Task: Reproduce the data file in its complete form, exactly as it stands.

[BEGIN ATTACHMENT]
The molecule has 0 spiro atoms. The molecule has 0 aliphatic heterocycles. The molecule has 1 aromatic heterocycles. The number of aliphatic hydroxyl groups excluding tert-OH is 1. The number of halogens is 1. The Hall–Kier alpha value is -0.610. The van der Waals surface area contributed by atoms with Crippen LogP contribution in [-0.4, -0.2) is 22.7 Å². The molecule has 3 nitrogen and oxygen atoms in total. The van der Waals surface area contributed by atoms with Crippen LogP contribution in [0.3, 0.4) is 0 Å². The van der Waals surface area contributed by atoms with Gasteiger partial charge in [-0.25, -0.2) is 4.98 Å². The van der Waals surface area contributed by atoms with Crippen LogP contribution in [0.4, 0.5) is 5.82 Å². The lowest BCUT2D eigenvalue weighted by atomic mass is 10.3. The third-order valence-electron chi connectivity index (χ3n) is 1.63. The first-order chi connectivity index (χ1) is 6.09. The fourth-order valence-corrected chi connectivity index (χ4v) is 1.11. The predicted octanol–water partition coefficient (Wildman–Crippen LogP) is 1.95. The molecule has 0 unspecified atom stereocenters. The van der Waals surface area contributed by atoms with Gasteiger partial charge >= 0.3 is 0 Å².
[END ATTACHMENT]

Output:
The molecule has 0 spiro atoms. The molecule has 0 aliphatic heterocycles. The molecule has 1 aromatic heterocycles. The number of aliphatic hydroxyl groups excluding tert-OH is 1. The number of halogens is 1. The Hall–Kier alpha value is -0.610. The van der Waals surface area contributed by atoms with Crippen LogP contribution in [-0.4, -0.2) is 22.7 Å². The molecule has 3 nitrogen and oxygen atoms in total. The van der Waals surface area contributed by atoms with Crippen LogP contribution in [0.3, 0.4) is 0 Å². The van der Waals surface area contributed by atoms with Gasteiger partial charge in [-0.25, -0.2) is 4.98 Å². The van der Waals surface area contributed by atoms with Crippen LogP contribution in [0.4, 0.5) is 5.82 Å². The lowest BCUT2D eigenvalue weighted by atomic mass is 10.3. The third-order valence-electron chi connectivity index (χ3n) is 1.63. The first-order chi connectivity index (χ1) is 6.09. The fourth-order valence-corrected chi connectivity index (χ4v) is 1.11. The predicted octanol–water partition coefficient (Wildman–Crippen LogP) is 1.95. The molecule has 0 unspecified atom stereocenters. The van der Waals surface area contributed by atoms with Gasteiger partial charge >= 0.3 is 0 Å².